Archive for April 14th, 2010


Down the street yesterday evening I came across a new book titled Dublinesca (Dublinesque) by Enrique Vila-Matas, an author of whom I have read nothing. His website tells me he will be participating in a couple of events in Dublin this weekend as part of the Franco-Irish literary festival.

Of the book, he says (I translate):

If I’m talking with a friend,  I feel freer and I don’t tell him about the plot and I speak to him, for example, about a melancholic gravitas, a uniform and sublime tone like that of the last quartets of Beethoven. I speak to him about an autumnal book (Gracián spoke of an autumn of the vigorous age, in which one could glimpse the frozen horrors of Vejecia [Vejecia is a pun: vejez in Spanish means old age, and the name is one letter removed from Venecia – Venice -HG]), of a consummate style, like the one analysed by Edward Said in On Late Style: Schonberg, Rothko, Picasso, surpassing himself, defeating his young self.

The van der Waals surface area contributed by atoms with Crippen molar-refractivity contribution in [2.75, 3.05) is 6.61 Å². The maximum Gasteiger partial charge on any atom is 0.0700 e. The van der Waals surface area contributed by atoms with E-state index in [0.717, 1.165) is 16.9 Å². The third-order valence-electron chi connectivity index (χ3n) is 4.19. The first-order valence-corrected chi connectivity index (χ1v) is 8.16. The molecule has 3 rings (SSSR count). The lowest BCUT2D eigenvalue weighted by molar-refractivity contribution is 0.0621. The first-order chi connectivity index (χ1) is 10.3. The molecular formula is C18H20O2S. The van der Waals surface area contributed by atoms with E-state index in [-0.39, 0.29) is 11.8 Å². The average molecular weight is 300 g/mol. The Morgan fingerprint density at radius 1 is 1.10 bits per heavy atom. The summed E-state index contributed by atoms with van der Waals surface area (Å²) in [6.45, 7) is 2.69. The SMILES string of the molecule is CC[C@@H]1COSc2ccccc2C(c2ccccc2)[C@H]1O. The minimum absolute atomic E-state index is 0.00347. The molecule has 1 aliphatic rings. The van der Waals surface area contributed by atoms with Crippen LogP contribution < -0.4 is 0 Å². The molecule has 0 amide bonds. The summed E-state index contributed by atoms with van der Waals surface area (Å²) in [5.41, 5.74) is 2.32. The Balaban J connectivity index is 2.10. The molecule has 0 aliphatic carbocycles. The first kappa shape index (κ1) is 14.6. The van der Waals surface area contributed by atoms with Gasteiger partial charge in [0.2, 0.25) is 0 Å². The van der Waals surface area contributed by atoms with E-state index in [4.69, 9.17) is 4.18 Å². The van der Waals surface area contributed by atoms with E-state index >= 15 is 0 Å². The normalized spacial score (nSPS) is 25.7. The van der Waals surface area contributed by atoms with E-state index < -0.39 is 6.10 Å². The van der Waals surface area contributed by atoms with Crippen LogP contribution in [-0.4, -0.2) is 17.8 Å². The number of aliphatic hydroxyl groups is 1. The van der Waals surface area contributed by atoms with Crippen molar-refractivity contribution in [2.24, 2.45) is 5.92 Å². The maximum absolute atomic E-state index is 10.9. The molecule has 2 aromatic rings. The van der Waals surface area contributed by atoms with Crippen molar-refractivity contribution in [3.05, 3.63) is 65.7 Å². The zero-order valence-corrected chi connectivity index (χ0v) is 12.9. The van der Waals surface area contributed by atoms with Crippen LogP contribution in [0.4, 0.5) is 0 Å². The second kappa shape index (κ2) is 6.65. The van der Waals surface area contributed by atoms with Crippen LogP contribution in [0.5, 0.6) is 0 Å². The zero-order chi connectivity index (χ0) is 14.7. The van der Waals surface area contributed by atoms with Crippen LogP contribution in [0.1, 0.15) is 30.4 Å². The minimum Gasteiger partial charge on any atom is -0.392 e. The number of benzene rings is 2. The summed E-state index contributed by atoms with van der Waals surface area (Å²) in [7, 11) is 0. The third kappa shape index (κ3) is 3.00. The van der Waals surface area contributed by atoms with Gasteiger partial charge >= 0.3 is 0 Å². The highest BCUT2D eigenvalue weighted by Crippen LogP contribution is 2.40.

Dublinesque – I tell this friend- is a sort of private stroll the length of the bridge that links the Joyce’s world of near excess with the more laconic world of Beckett and which, in the end, is the main journey of the great literature of the last decades: the one that goes from the riches of one Irishman to the deliberate penury of the other; from the era of Gutenberg to Google, from the existence of the sacred (Joyce) to the sombre era of the disappearance of God (Beckett), from the epiphanic to aphonia.

If I’m speaking to the gentleman who has sat down beside me on the train from Dublin to Barcelona and simply wants to know what my novel is about, I tell him “It’s about someone who gets bored and who wants to celebrate a funeral for the world (for his own world too) and discovers that the ceremony gives him something to do. That is, he finds his future in the apocalyptic

Here’s the video that goes with it:

Seems promising enough. I shall read it sometime before 2025, all being well.

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April 2010